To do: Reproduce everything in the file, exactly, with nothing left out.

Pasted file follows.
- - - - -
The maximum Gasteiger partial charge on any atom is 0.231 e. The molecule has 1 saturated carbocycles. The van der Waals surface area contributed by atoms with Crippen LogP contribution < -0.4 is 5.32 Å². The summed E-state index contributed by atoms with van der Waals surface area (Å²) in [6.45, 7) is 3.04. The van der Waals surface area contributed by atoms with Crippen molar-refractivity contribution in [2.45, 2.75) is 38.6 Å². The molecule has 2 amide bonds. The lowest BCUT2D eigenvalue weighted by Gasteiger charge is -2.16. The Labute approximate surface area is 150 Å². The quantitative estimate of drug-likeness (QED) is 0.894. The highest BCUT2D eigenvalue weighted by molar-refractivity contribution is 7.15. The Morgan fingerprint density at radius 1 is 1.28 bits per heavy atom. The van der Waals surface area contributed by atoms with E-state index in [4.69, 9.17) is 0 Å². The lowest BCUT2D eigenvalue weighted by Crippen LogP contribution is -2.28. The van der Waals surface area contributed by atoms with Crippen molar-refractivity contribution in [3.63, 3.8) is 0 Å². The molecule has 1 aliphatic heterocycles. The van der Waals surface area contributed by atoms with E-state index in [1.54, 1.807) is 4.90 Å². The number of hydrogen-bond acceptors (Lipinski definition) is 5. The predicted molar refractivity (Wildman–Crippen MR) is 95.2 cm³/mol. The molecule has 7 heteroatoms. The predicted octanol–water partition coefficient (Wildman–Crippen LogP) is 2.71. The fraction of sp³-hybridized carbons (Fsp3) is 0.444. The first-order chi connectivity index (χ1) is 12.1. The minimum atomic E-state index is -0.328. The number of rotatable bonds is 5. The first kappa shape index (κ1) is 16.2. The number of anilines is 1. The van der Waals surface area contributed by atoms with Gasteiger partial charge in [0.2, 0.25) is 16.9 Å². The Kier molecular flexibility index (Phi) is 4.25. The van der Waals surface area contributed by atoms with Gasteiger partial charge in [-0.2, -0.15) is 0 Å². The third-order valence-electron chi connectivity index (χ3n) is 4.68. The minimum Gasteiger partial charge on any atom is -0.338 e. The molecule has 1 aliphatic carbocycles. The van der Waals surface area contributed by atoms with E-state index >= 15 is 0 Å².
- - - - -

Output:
The maximum Gasteiger partial charge on any atom is 0.231 e. The molecule has 1 saturated carbocycles. The van der Waals surface area contributed by atoms with Crippen LogP contribution < -0.4 is 5.32 Å². The summed E-state index contributed by atoms with van der Waals surface area (Å²) in [6.45, 7) is 3.04. The van der Waals surface area contributed by atoms with Crippen molar-refractivity contribution in [2.45, 2.75) is 38.6 Å². The molecule has 2 amide bonds. The lowest BCUT2D eigenvalue weighted by Gasteiger charge is -2.16. The Labute approximate surface area is 150 Å². The quantitative estimate of drug-likeness (QED) is 0.894. The highest BCUT2D eigenvalue weighted by molar-refractivity contribution is 7.15. The Morgan fingerprint density at radius 1 is 1.28 bits per heavy atom. The van der Waals surface area contributed by atoms with E-state index in [4.69, 9.17) is 0 Å². The lowest BCUT2D eigenvalue weighted by Crippen LogP contribution is -2.28. The van der Waals surface area contributed by atoms with Crippen molar-refractivity contribution in [3.63, 3.8) is 0 Å². The molecule has 1 aliphatic heterocycles. The van der Waals surface area contributed by atoms with E-state index in [1.54, 1.807) is 4.90 Å². The number of hydrogen-bond acceptors (Lipinski definition) is 5. The predicted molar refractivity (Wildman–Crippen MR) is 95.2 cm³/mol. The molecule has 7 heteroatoms. The predicted octanol–water partition coefficient (Wildman–Crippen LogP) is 2.71. The fraction of sp³-hybridized carbons (Fsp3) is 0.444. The first-order chi connectivity index (χ1) is 12.1. The minimum atomic E-state index is -0.328. The number of rotatable bonds is 5. The first kappa shape index (κ1) is 16.2. The number of anilines is 1. The van der Waals surface area contributed by atoms with Gasteiger partial charge in [0.2, 0.25) is 16.9 Å². The Kier molecular flexibility index (Phi) is 4.25. The van der Waals surface area contributed by atoms with Gasteiger partial charge in [-0.2, -0.15) is 0 Å². The third-order valence-electron chi connectivity index (χ3n) is 4.68. The minimum Gasteiger partial charge on any atom is -0.338 e. The molecule has 1 aliphatic carbocycles. The van der Waals surface area contributed by atoms with E-state index >= 15 is 0 Å².